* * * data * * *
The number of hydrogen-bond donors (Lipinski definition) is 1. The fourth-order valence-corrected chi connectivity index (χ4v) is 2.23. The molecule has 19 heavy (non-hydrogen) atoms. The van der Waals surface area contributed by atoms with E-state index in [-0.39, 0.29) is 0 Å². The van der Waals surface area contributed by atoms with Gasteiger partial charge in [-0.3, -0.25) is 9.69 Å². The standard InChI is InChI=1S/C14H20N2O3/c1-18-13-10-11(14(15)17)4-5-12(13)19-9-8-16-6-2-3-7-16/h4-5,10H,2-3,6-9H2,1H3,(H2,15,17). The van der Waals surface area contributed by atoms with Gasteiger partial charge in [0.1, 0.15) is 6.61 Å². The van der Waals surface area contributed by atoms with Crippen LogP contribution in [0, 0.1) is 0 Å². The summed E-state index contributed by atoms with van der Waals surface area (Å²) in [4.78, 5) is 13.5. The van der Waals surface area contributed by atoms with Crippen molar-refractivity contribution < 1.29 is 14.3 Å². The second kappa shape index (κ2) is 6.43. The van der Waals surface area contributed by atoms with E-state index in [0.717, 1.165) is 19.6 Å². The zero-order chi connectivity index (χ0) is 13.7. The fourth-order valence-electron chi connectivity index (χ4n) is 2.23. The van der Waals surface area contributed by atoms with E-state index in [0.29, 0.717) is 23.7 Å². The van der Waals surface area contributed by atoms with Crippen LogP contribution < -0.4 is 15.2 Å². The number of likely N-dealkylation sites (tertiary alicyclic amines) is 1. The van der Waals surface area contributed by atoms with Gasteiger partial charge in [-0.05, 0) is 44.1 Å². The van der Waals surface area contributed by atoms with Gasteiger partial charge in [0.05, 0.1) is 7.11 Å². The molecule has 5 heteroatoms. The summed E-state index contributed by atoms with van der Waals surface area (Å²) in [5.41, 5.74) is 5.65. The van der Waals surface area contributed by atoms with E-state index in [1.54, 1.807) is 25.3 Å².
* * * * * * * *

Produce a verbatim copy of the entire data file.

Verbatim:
The number of hydrogen-bond donors (Lipinski definition) is 1. The fourth-order valence-corrected chi connectivity index (χ4v) is 2.23. The molecule has 19 heavy (non-hydrogen) atoms. The van der Waals surface area contributed by atoms with E-state index in [-0.39, 0.29) is 0 Å². The van der Waals surface area contributed by atoms with Gasteiger partial charge in [-0.3, -0.25) is 9.69 Å². The standard InChI is InChI=1S/C14H20N2O3/c1-18-13-10-11(14(15)17)4-5-12(13)19-9-8-16-6-2-3-7-16/h4-5,10H,2-3,6-9H2,1H3,(H2,15,17). The van der Waals surface area contributed by atoms with Gasteiger partial charge in [0.1, 0.15) is 6.61 Å². The van der Waals surface area contributed by atoms with Crippen LogP contribution in [0, 0.1) is 0 Å². The summed E-state index contributed by atoms with van der Waals surface area (Å²) in [4.78, 5) is 13.5. The van der Waals surface area contributed by atoms with Crippen molar-refractivity contribution < 1.29 is 14.3 Å². The second kappa shape index (κ2) is 6.43. The van der Waals surface area contributed by atoms with E-state index in [0.717, 1.165) is 19.6 Å². The zero-order chi connectivity index (χ0) is 13.7. The fourth-order valence-electron chi connectivity index (χ4n) is 2.23. The van der Waals surface area contributed by atoms with E-state index in [0.29, 0.717) is 23.7 Å². The van der Waals surface area contributed by atoms with Crippen LogP contribution < -0.4 is 15.2 Å². The number of likely N-dealkylation sites (tertiary alicyclic amines) is 1. The van der Waals surface area contributed by atoms with Gasteiger partial charge in [-0.05, 0) is 44.1 Å². The van der Waals surface area contributed by atoms with Gasteiger partial charge in [0.05, 0.1) is 7.11 Å². The molecule has 5 heteroatoms. The summed E-state index contributed by atoms with van der Waals surface area (Å²) in [5.41, 5.74) is 5.65. The van der Waals surface area contributed by atoms with E-state index in [1.54, 1.807) is 25.3 Å².